I can’t do this.

I can’t. I can’t do this.

I am not a runner. There’s no way I can finish 13.1 miles. I can’t even do five!

I can’t write this. I’m not a good editor. I can’t make the point clear because I just can’t.

I can’t. I can’t do this.

Those, dear ones, have been the thoughts that have rattled through my brain and somehow found their way to my lips during these last few days and weeks. Numerous times during the training runs for the Country Music half marathon, I’ve found myself frustrated in the middle of a relatively short run, walking when I should be running, the voice in my head playing that endless taunt of “You can’t do this. You were stupid to even think you could.”

On Saturday, the voice wasn’t in my head; it was in my running partner’s. And after six really great miles in which we ran 8 minutes and walked 2 consistently without stopping to walk up difficult hills or to recover after a particularly hard interval, she gave the words voice. “I can’t,” she said, the words coming out on a vicious exhale and the sound trailing upward at the end.

And she couldn’t. Because, believe it or not, running is mostly a mental game. And when you’ve mentally given up, the chances of not giving up physically are slim to none.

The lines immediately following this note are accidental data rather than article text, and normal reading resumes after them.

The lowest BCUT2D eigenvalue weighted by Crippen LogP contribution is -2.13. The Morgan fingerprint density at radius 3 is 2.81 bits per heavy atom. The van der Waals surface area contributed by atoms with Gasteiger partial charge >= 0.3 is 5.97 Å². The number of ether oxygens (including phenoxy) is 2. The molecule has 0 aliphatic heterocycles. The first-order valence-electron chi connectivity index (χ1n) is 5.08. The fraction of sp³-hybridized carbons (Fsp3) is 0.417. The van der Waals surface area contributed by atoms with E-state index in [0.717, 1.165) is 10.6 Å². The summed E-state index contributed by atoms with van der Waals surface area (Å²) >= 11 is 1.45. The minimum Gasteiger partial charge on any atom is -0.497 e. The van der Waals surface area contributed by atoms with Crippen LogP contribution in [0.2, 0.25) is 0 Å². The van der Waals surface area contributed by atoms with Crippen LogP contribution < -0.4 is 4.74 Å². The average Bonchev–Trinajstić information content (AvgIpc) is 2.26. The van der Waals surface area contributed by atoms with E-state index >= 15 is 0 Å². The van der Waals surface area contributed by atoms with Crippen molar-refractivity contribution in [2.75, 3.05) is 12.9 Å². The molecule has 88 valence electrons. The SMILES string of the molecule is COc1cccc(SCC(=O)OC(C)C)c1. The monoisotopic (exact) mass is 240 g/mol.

Yesterday afternoon, tired after a long weekend and a whirlwind work trip, I sat down to edit some devotions. I thought I’d have a week done in the two hours I was devoting to it. Instead, I hammered on one devotion for two hours.

My brain felt muddled. I couldn’t grasp the point the writer was trying to make so that I could shine it up and bring it to the forefront. I wasn’t sure it was the point the devotion needed to make, anyway.

“I can’t do this,” I said, frustrated, my head in my hands. “I can’t fix this. I’m not good enough.”

I forced myself to power through and finish, but the end result wasn’t pleasing or the best thing I’ve ever written/edited. I’ll have to look back at it some other time when a clearer head prevails and see what the reality of the situation is.

“I can’t” is a powerful statement, and sometimes, when we give it voice, we actually give it strength. And then, the thought becomes reality.

The problem with “I can’t” is that sometimes, it’s a lie. I can’t finish this run. I can’t edit this devotion. I’m not good enough. I’m the one no one wants. I’m broken. Why did you ever think you could do this? Oh, you want to be obedient to God, yeah, you’ll mess that up, too. You can’t. You won’t.

You can’t.

Lies, my friends. Lies.

For though we live in the body, we do not wage war in an unspiritual way, since the weapons of our warfare are not worldly, but are powerful through God for the demolition of strongholds. We demolish arguments and every high-minded thing that is raised up against the knowledgea of God, taking every thought captive to obey Christ.
—2 Corinthians 10:3-5


One thought on “I can’t do this.”

  1. So. . . I am just got through making my list for the next two weeks. Wrote “I can’t” at the bottom and decided to look at Facebook instead – which led me here. Crossed out the I can’t on the list and wrote 2 Corinthians 10:3-5 instead. We can do this (with Christ’s help)!

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